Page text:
Stranger on the train: "Hey, can you help me with my Chinese homework?" 
"Where are you really from?"

This is 2016.

August 12, 2016

If I hold my breath.

​If I hold my breath, I can hear my heart beat. And it's beating beating beating, the pulse tangible, echoing within the cave of my chest. I breathe, with each shallow inhale; each exhale, I create a syncopation between heart and lungs.

If I hold my breath, I can feel my thoughts slip from the synapses and slither their way down down down my spine, spilling into my stomach, simmering in the acidity, churning up sickness. I breathe, with each shallow inhale; each exhale, I feed the unforgiving flames devouring my fervent feelings.

If I hold my breath, I can smell the ocean as it disposes of its sediment along the contours of my face, waters rolling rolling rolling, and soon, I am drowning. I breathe, with each shallow inhale, the water fills me up; each exhale, bubbling

with the aftertaste of despair that overcomes me, the haze of anguish that blinds me

the symphony of palpitations of chatty voices of harsh tears crescendos into chaos and I am shaking and when the Players decide to stop

and lets me breathe

only then am I free

July 12, 2016

Tank Man.

While the image of the woman in Baton Rouge standing defiantly in front of police in riot gear is powerful, it is not comparable to the "Tank Man" of Tiananmen Square. Doing so offends the memory of him and all the men, women and children who died during the protests against a Communist government, the men, women and children who had to stand up to as many as 300,000 troops their own government mobilized against them, the men, women and children who have been erased from the history books in China. It offends the memory of the men, women and children, the memory of my family members who disappeared, who were tortured, who died at the hand of their own government's Communist ideals.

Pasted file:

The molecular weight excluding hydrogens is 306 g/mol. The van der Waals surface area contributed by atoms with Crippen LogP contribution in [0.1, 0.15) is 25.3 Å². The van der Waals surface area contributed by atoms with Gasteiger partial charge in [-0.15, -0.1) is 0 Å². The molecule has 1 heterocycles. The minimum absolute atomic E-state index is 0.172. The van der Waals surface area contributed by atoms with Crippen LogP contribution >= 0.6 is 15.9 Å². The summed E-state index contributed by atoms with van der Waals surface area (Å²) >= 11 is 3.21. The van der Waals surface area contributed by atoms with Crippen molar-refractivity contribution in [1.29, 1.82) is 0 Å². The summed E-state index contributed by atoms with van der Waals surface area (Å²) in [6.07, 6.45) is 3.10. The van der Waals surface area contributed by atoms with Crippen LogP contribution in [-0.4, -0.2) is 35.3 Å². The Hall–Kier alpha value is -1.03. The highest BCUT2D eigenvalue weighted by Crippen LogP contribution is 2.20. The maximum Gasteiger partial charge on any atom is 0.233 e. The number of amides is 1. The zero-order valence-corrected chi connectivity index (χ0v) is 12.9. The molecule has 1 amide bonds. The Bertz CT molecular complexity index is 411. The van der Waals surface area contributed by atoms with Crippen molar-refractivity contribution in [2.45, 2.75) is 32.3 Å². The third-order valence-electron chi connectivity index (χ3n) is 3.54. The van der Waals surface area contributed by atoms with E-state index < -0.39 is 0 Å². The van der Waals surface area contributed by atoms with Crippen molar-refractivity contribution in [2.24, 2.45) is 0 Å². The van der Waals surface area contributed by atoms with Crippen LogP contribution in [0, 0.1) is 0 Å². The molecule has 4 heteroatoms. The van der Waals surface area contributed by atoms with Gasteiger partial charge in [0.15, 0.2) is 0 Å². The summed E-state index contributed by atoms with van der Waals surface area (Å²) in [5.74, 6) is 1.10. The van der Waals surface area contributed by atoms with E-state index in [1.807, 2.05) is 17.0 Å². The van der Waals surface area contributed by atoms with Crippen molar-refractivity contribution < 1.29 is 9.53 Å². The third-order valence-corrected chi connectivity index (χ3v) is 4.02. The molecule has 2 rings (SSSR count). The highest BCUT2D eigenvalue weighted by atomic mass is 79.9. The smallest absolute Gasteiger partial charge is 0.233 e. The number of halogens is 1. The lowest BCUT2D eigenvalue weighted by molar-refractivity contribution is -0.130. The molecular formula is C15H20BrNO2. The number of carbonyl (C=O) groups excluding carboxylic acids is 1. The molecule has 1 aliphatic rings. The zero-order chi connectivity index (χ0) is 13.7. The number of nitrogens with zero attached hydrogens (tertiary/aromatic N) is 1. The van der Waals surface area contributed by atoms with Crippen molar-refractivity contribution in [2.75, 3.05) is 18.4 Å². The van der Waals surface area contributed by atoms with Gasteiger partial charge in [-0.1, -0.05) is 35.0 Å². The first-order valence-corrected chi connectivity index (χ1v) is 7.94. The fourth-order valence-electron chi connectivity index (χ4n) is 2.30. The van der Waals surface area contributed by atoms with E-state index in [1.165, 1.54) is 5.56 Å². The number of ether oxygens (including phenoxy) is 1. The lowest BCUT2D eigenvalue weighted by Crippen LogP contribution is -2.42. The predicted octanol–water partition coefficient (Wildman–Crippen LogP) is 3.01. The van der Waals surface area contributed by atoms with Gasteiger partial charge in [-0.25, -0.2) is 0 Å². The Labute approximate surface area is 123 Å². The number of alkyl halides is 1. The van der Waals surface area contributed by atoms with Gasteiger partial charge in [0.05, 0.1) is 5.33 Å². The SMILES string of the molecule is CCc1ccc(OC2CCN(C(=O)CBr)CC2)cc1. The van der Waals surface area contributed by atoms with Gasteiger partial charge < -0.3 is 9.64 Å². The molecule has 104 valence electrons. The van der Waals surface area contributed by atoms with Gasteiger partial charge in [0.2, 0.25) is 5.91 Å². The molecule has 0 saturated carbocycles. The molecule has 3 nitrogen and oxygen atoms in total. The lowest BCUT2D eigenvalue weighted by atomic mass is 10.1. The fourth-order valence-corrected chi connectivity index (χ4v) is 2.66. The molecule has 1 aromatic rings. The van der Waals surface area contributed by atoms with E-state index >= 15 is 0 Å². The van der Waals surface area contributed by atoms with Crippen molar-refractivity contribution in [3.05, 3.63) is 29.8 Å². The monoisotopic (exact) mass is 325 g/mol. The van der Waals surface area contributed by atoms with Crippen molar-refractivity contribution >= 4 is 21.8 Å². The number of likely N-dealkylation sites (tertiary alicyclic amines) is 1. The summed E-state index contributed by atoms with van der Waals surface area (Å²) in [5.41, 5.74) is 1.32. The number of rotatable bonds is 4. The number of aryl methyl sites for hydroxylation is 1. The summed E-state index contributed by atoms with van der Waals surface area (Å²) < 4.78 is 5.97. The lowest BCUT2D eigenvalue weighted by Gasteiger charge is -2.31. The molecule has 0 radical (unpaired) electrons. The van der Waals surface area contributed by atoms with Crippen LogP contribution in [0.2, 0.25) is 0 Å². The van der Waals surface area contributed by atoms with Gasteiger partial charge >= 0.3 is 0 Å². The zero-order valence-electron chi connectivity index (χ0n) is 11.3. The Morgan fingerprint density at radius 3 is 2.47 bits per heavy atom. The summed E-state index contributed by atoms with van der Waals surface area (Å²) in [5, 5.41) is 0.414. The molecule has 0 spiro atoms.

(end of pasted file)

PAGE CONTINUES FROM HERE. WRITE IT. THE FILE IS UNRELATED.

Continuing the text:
In America, we have the right to "peaceably ... assemble, and to petition the government for a redress of grievances" (I want to emphasize "peaceably") as we see this young woman and many others across the nation exercising daily, and even more so (and rightfully so!) these last few weeks. The peaceful "Tank Man" was standing up to a government that did not allow that.

It is a powerful image, but not one to be compared to Tiananmen Square. Different rights, different events, different symbols.